Urban foraging grows in Fairmount Park
Urban foraging is a growing trend—and some of the scavengers’ motivations, made more pressing by the looming debt crisis, may surprise you.
“I think there’s a particular interest in the subject because of the economy. I think people feel like the political parties have not responded to environmental issues and to issues of supporting the local economy,” said Wild Foodies founder Lynn Landes. “Some people do this out of a certain amount of frustration.”
At a recent Wild Foodies meet-up behind Fairmount Park’s Japanese House, foraging expert David Siller extolled the benefits of sourwood, clover and clearweed to members, who sampled the wild edibles while discussing their reasons for attending the scavenger’s how-to.
“Fear of scarcity is very much so a motivation. I think there will be food shortages—there are now,” said Jerry Simotus, an Upper Darby retiree. “I have absolutely no faith in the way the government is handling its business.”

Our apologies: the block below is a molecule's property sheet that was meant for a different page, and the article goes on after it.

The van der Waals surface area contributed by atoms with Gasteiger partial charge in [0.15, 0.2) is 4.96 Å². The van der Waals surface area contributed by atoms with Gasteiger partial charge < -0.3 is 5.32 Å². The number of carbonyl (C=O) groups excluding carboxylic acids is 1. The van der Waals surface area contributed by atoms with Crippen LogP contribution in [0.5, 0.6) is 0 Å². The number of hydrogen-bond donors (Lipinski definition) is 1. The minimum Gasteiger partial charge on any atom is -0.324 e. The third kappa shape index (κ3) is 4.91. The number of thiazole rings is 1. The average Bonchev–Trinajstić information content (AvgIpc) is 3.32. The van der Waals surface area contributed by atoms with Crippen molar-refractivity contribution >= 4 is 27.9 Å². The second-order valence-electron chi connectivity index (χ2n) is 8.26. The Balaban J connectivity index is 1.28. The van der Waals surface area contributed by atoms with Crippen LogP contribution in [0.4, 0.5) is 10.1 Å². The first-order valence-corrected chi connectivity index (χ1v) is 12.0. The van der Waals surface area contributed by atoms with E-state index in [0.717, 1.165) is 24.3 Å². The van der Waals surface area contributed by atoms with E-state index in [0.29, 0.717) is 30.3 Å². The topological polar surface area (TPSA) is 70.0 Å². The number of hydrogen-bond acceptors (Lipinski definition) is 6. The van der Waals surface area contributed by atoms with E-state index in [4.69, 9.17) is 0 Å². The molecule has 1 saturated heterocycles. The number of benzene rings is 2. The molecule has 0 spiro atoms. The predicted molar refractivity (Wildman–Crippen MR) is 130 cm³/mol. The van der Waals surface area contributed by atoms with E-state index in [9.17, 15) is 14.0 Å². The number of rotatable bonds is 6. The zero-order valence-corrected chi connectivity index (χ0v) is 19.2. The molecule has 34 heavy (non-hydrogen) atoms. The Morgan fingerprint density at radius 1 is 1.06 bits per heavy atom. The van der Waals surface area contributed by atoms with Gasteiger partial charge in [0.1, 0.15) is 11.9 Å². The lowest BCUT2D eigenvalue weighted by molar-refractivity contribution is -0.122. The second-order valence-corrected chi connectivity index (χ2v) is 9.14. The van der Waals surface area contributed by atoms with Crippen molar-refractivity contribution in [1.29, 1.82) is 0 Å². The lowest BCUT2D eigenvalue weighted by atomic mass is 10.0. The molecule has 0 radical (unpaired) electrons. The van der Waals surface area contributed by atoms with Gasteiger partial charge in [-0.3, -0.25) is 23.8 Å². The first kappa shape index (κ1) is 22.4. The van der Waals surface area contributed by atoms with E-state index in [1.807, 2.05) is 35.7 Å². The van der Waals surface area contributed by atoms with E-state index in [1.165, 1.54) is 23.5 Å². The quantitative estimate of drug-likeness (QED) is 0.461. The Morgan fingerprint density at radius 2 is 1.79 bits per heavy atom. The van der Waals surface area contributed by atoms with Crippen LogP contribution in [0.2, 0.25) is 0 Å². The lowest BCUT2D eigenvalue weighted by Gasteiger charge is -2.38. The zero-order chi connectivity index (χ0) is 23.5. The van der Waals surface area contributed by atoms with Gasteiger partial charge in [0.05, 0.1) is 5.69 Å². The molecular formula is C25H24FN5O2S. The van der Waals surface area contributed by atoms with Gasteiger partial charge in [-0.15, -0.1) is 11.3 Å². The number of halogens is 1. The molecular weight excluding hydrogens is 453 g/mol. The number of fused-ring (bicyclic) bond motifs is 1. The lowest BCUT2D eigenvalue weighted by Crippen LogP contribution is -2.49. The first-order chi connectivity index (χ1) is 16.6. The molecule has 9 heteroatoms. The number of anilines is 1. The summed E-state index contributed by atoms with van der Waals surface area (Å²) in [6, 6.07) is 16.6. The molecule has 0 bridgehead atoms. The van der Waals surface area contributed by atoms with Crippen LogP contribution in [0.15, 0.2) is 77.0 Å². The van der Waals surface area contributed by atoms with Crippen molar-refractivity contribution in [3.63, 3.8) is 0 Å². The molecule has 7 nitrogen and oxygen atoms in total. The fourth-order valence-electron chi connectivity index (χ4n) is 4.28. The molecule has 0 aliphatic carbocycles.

Elaine Mason and Lee Trabond of Depford, New Jersey shared the same logic. “I’m kind of new at learning about wild foods, but you never know when you might have to,” Mason said. “Fear does factor in. The government has no respect for nature; it’s seen as something to dominate and exploit as a resource,” Trabond added.
But will knowing how to make mead from sorrel and tea from honey locusts pods really come in handy if there is a food supply-chain meltdown?
“I think there’s a deep security if you know how to live in nature,” said nurse Hugh Brenner, 57, who leads his own nature walks. “Certainly a lot of people come to these because they think the government is going to collapse and the grocery truck will stop coming and that’s valid, but anything that gets you outside is good.”
Not everyone shares the same motivation.
“While there are some people who truly believe that they are acting in their best interest to prevent themselves from catastrophes, every time they’re trying to tell me the world is going to s—, my personal opinion is not to act in fear,” Siller said. “I feel like that is not doing it truly because you believe it in your heart.”